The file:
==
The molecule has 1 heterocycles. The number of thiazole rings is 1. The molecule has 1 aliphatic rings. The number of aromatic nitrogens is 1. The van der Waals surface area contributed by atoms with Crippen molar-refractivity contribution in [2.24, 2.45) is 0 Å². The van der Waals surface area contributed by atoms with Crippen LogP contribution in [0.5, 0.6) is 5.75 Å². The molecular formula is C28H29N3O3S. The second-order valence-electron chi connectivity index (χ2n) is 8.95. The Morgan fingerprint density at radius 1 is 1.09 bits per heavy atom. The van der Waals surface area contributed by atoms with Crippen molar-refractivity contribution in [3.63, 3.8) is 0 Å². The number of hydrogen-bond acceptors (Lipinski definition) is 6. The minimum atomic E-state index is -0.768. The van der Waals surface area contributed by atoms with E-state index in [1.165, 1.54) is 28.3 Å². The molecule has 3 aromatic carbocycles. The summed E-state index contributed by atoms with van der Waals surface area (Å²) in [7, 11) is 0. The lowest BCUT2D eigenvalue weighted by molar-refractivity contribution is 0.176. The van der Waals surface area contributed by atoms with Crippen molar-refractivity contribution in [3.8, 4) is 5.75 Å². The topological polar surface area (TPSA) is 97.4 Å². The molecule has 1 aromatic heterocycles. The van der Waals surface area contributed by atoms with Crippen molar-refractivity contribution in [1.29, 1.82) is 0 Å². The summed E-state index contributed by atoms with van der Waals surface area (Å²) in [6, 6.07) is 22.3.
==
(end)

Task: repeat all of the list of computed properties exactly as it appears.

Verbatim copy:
The molecule has 1 heterocycles. The number of thiazole rings is 1. The molecule has 1 aliphatic rings. The number of aromatic nitrogens is 1. The van der Waals surface area contributed by atoms with Crippen molar-refractivity contribution in [2.24, 2.45) is 0 Å². The van der Waals surface area contributed by atoms with Crippen LogP contribution in [0.5, 0.6) is 5.75 Å². The molecular formula is C28H29N3O3S. The second-order valence-electron chi connectivity index (χ2n) is 8.95. The Morgan fingerprint density at radius 1 is 1.09 bits per heavy atom. The van der Waals surface area contributed by atoms with Crippen molar-refractivity contribution in [3.63, 3.8) is 0 Å². The number of hydrogen-bond acceptors (Lipinski definition) is 6. The minimum atomic E-state index is -0.768. The van der Waals surface area contributed by atoms with E-state index in [1.165, 1.54) is 28.3 Å². The molecule has 3 aromatic carbocycles. The summed E-state index contributed by atoms with van der Waals surface area (Å²) in [7, 11) is 0. The lowest BCUT2D eigenvalue weighted by molar-refractivity contribution is 0.176. The van der Waals surface area contributed by atoms with Crippen molar-refractivity contribution in [3.8, 4) is 5.75 Å². The topological polar surface area (TPSA) is 97.4 Å². The molecule has 1 aromatic heterocycles. The van der Waals surface area contributed by atoms with Crippen molar-refractivity contribution in [1.29, 1.82) is 0 Å². The summed E-state index contributed by atoms with van der Waals surface area (Å²) in [6, 6.07) is 22.3.